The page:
8 things I’ve learnt being a data guy
4 min read

8 things I’ve learnt being a data guy

Blog Post from Nov, 22 2017

At a Python meet-up last week, my most dreaded question came up: ‘So what do you do?’ The feeling of dread comes from the anxiety of having to explain how I have the responsibility of three different job titles. So what do I say?

I am a data developer, a data scientist and a data engineer. Quite a mouthful, especially when I remark that I’m also a rocket engineer.

Today will mark my 268th day at Lexer and what a ride it’s been! As I distill some of my technical and business learnings, this post is intended to give the outsider a sneak peak into the fascinating world of startups.


1. Name your variables properly!

Coming from an aerospace engineering background, where coding is just a means to an end I was largely ignorant of good coding practices. As I started scripting in Ruby, my mentors at Lexer were quick to point out that variable names such as sum_array or final_hash are uninformative and redundant.

Instead, name your variables to describe their function, not their datatype.

Let’s say I want to count occurrences of "apple" in ["apple","orange","banana","apple"] using a hypothetical count function that takes an array of strings and the search string to be counted. The favourable syntax would be n_apples = count(fruits, "apple")` instead of count_val = count(fruits, "apple")

2. Trust your eyes less and your code more.

Suppose you have a lemonade stall and you want to analyse your sales performance. You ask your assistant Roger to record all transactions in an excel spreadsheet under three columns Name, Total Spent & Date of Lemonade purchase .

Being a data guy, you naturally don’t trust humans to produce a clean dataset, so you decide to sense-check Roger’s spreadsheet before analysing it.

The first few rows all seem to look fine, the names are entered in the correct format. The totals and dates make sense. The problem is that the spreadsheet contains 1000 transactions. You could continue eyeballing the data, one row at a time but this would take an eternity and there’s no guarantee that your eyes will miss subtle errors in data formats or total spent values.

The smarter alternative is to look at the cardinality of the data. A bash command like cut -d '|' -f 2 lemonade_purchase.csv | sort | uniq -c | sort -rn will aggregate all total spent values and sort them by number of occurrences:800 2.5
100 5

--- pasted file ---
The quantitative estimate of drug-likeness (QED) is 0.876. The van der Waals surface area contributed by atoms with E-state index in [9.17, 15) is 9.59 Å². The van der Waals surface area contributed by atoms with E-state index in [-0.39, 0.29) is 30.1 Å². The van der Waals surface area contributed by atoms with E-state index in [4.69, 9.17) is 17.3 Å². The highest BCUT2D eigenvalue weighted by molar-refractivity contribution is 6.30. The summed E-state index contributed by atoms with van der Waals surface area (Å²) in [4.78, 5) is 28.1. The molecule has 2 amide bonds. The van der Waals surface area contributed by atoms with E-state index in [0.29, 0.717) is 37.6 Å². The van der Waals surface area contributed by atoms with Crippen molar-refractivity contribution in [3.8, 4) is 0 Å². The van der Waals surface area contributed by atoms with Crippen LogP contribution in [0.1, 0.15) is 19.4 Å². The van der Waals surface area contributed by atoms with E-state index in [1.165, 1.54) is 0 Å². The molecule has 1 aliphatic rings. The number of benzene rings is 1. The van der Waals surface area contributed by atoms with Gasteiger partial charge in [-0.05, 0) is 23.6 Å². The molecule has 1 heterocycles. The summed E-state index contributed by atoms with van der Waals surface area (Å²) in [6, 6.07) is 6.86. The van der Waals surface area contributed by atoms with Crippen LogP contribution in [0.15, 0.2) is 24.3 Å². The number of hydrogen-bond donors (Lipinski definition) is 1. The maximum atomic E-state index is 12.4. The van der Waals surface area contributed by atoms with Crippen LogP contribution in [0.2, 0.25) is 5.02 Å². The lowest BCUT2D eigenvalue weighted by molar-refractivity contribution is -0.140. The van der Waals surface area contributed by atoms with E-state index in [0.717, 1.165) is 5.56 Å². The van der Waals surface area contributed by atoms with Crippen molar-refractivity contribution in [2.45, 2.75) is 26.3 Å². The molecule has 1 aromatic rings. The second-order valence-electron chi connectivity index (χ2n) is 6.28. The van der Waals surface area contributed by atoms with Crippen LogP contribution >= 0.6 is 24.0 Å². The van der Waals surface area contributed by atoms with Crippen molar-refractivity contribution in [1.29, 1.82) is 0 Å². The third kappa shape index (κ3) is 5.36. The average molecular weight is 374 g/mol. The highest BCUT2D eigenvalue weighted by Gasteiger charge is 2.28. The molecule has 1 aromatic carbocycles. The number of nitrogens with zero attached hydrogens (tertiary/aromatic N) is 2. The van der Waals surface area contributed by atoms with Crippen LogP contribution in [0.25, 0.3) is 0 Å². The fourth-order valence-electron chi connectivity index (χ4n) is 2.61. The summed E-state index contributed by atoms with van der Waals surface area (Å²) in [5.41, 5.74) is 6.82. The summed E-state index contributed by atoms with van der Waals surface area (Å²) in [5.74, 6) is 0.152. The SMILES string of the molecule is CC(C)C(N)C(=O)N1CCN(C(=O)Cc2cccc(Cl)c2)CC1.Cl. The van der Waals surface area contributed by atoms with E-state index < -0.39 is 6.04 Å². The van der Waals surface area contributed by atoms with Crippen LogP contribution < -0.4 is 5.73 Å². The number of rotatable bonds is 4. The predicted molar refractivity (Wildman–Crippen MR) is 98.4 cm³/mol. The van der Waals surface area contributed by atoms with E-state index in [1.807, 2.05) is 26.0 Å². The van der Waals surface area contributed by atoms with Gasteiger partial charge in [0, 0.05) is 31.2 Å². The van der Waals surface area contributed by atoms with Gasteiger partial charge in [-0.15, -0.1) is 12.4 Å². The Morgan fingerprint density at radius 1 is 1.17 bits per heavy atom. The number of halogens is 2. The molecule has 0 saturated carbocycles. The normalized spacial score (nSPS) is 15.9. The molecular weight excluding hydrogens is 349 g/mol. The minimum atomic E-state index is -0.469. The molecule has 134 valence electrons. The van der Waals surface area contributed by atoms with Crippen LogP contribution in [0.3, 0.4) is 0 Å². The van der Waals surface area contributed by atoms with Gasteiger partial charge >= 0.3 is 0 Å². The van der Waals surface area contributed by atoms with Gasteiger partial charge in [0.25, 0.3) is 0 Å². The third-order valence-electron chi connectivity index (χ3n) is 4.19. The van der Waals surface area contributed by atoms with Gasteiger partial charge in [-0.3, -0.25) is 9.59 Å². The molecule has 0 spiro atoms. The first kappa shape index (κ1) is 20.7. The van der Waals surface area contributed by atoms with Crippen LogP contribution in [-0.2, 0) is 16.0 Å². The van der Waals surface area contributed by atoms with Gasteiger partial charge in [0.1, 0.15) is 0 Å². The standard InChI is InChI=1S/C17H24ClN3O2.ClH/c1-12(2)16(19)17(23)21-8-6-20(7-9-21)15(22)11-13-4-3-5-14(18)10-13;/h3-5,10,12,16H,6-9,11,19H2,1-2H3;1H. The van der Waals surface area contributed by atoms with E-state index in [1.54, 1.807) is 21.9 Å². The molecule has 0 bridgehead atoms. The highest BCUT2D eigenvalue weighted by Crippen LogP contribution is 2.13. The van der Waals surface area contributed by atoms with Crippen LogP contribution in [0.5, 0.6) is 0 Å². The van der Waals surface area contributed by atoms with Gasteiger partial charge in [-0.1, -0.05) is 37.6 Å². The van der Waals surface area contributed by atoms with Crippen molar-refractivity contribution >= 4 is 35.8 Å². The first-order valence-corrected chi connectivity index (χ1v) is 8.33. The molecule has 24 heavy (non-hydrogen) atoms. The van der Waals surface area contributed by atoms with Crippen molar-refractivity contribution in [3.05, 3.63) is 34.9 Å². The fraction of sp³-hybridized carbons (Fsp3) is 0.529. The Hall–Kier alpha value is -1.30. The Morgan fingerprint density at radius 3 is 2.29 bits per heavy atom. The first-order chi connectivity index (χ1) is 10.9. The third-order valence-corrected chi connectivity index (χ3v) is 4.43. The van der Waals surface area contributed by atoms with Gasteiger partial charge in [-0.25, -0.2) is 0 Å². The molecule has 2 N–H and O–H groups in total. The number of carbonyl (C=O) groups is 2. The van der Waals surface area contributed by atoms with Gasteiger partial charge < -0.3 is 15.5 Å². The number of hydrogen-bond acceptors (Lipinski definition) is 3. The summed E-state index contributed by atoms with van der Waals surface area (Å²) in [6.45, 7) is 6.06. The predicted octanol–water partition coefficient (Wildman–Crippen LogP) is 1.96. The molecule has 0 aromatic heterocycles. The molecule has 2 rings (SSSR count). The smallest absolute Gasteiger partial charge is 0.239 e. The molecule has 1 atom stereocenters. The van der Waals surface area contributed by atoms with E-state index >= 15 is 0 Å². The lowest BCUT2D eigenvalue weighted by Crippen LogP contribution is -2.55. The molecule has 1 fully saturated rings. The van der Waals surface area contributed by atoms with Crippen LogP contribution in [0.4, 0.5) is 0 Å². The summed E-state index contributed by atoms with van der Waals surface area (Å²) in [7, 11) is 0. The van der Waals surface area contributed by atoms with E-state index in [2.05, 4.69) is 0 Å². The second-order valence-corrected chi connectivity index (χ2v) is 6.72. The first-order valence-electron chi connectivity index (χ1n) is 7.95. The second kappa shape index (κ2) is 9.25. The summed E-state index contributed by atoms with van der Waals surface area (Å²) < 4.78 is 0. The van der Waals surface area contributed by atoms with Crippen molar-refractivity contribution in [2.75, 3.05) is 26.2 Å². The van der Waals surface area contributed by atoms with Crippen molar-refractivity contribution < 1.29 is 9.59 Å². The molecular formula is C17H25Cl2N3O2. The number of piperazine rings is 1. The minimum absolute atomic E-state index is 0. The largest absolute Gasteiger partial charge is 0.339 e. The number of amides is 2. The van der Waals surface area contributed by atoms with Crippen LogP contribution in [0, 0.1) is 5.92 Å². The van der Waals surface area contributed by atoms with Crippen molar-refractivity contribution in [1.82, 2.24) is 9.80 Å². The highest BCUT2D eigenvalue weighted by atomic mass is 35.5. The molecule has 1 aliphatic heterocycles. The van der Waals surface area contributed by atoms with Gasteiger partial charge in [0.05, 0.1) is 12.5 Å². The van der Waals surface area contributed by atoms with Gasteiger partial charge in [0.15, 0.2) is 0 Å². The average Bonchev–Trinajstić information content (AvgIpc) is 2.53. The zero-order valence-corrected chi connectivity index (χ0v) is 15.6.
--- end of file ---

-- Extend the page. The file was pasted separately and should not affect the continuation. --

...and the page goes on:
50  10
50  $

Just like that you can see that 50 of the transactions had a transaction amount of $ which makes no sense. Now you look into possible solutions to this problem and continue cleaning the data.

3. Tests, Tests & more Tests

Before joining Lexer, this was my process for writing code: Write Code --> Count my blessings --> Execute --> Check if output looks right . It was an intuition game.

At Lexer, I was introduced to the beautiful world of Test-Driven Development (TDD). A test specifies the input and desired output of a particular piece of code you’re writing, then it checks if the actual output of your code is equivalent to the desired output.

The tests should be as specific and as varied as possible. Tests give you the confidence that your code is working as expected. It replaces intuition with solid working proof.

4. Design for edge cases

When I first started data wrangling, I would quickly form a plan of attack for cleaning the dataset and naively expect it to work perfectly. Little did I know that when you have a dataset with millions of rows and 40–100 columns, you are bound to have edge cases that your original plan of attack didn’t account for. This causes significant delays and duplication of approach.

Always assume that the data quality is bad, so you can design your wrangling methods to work in the worst cases.

5. Make scalable code

After your Ruby script takes an hour to finish parsing and extracting relevant info from 2 millions lines of text, code efficiency jumps to the top of your priority list. At Lexer, I learnt to think big, to always ask myself about how I could apply a solution at a large scale to GBs of text data. As the saying goes time is money, and every second you save through code efficiency is valuable.


6. Think about how your customer uses your product

At Lexer we help companies put data to work to genuinely understand and engage their customers. As much of my work revolves around the technical workings of the Lexer platform, it’s easy to get out of touch with customer needs and instead get obsessed with building ‘cool’ features that are well…cool to use and look at but maybe not so useful.

7. Only sell to people that need the solution you’re providing

During my first month at Lexer, I asked one of our business development managers to sell me a pen. The first thing he said is ‘Do you need the pen?’. I said ‘No’. He said ‘Ok. Then there’s no need to sell you the pen’. Up to this point, selling to me meant convincing your potential customer into buying your product no matter what. In theory, this could work with enough time and effort, albeit at a lower rate of success. Alternatively, you try finding clients that have a use case fulfilled by your product. Although there’s extra work needed on your part to find those potentials, it drastically improves your chances of closure compared to the `spray and pray` method.

8. Find the questions to be answered

The hardest part of the job is not about finding the questions to be answered. These give context to the solutions which provide us with actionable insights. A number of organisations have great sense of what “big data” can deliver for them. Examples would be an increase in customer engagement, in revenue, decrease in churn, etc. However, most organisations will be stumped as to what to do with their data in order to get those results. In this case, asking the “how?” is an important piece of the puzzle. How can you leverage the data to your advantage?